In some situations, even the presence and financial help of the father did not save the child's life. In 1875, the York assizes featured the case of Thomas Checkley, a brickmaker, and his stepdaughter, Ann Pendrick, who was only sixteen years old. Both were tried for the wilful murder of their daughter; they had concealed the birth because it revealed their incestuous intercourse which had begun with the death of Pendrick's mother two years previously, when Ann was only fourteen. To make matters worse, Checkley had strangled the baby, then boiled the body, then "threw the remains in the ash heap, where they were discovered by the police." The crime came to light when Pendrick fell ill and had to be attended by a doctor. After being found guilty of manslaughter, Checkley went to prison for life, while Pendrick received eighteen months penal servitude for concealment of birth. Undoubtedly, Checkley's abuse of his stepdaughter and their infant's grisly death led to his long sentence, but the jury also held Pendrick responsible, despite her youth and the fact that she must have been bedridden during the crime. The shameful combination of incest and illegitimacy was a powerful incentive both for the parents to destroy the infant and for the jury to award harsh penalties. (17) Lack of sympathy for incest victims was common in Victorian courts. Carolyn Conley, in her study of Victorian Kent, found that men charged with incest with their stepdaughters, unless the girl was under the age of 12, were all acquitted. Judges assumed that girls consented to sexual relations, ignoring the vast power differential between a father and his dependents. (18) Efforts to kill such babies, then, were not surprising, given the limited options of their mothers.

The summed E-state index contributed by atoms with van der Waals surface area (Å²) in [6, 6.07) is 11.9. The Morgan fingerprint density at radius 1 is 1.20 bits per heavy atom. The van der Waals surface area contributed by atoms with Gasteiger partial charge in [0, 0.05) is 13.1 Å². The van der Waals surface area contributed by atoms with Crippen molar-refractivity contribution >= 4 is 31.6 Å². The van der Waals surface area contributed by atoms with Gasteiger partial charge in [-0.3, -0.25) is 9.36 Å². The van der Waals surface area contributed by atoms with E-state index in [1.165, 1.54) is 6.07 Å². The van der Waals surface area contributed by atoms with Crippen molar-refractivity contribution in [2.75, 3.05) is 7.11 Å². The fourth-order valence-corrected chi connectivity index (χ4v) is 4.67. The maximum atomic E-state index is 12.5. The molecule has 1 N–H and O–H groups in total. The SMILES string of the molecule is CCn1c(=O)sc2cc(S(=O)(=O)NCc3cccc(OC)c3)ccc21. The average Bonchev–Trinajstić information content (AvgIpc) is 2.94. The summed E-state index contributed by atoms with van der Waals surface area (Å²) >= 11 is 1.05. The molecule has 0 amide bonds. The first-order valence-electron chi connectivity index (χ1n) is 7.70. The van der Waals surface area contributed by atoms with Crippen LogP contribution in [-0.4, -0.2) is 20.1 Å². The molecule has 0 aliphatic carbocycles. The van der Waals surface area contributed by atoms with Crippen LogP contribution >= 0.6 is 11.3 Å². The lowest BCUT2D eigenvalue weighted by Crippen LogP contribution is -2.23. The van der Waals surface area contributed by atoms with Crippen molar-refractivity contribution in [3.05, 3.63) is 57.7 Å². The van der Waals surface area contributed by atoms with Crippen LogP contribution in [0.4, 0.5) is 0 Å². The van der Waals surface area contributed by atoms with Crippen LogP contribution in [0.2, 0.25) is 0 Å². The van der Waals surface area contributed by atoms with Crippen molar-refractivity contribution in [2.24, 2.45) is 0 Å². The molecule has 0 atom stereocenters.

Even if the illegitimate child survived infancy, mothers sometimes saw them as obstacles to forming permanent unions, especially if the new man made it clear he did not wish to support children from previous liaisons. According to Conley, in Kent, "of the forty-five homicide victims between the ages of fortyeight hours and twelve years, 67 percent were either stepchildren or illegitimate and all but six were killed by a parent or stepparent." (19) My research in Lancaster and London, though less systematic, offers numerous examples of the same phenomenon. Elizabeth Allcock lived with a hawker known as "Pot Tom" in Newton, Lancaster in 1860. Tom told her he would live with her, but not her illegitimate five-year old daughter. Elizabeth then went into the kitchen, grabbed the girl, "threw her on the floor, and kicked her with her clog on the abdomen." The child died a few days later, from malnutrition and "continued ill-treatment." Similarly, in 1865, Mary Ann Clarke deserted her eight-year old son in an outhouse in Lancaster, soon after she had married Christopher Dodd. According to the newspaper report, the boy "was without shoes or stockings, was almost in a state of nudity, and was covered with dirt." (20)

If the mother did not rid herself of the child voluntarily, her new partner might do so. Cecil Chapman, who was a magistrate of the police courts in Southwark between 1901-1908, reported in his memoirs about cases of cruelty to children from "want of self-restraint in the exercise of irresponsible power," insisting that "every one of them had to do with a step-child or an illegitimate child ..." (21) Often the abuse escalated if the mother died and left an illegitimate child with a step-parent. William Bail was arrested in April 1880 in Derbyshire for assaulting Mary Ann Heckling, aged eleven, the illegitimate daughter of his deceased wife. She acted as his housekeeper, "and he has frequently flogged her severely with a leather strap, and brutally kicked her." It is entirely possible, of course, that Bail would have abused his step-daughter whatever her birth status. But her illegitimacy added another reason to resent her and may also have added to her feeling of powerlessness. (22) Not all violence came from men, however. Frances Kidder married the father of her illegitimate child in 1867 in Kent. She discovered only after her marriage that her husband already had a daughter, the offspring of another irregular union several years earlier. Kidder drowned her step-daughter in a ditch in August of 1867. (23)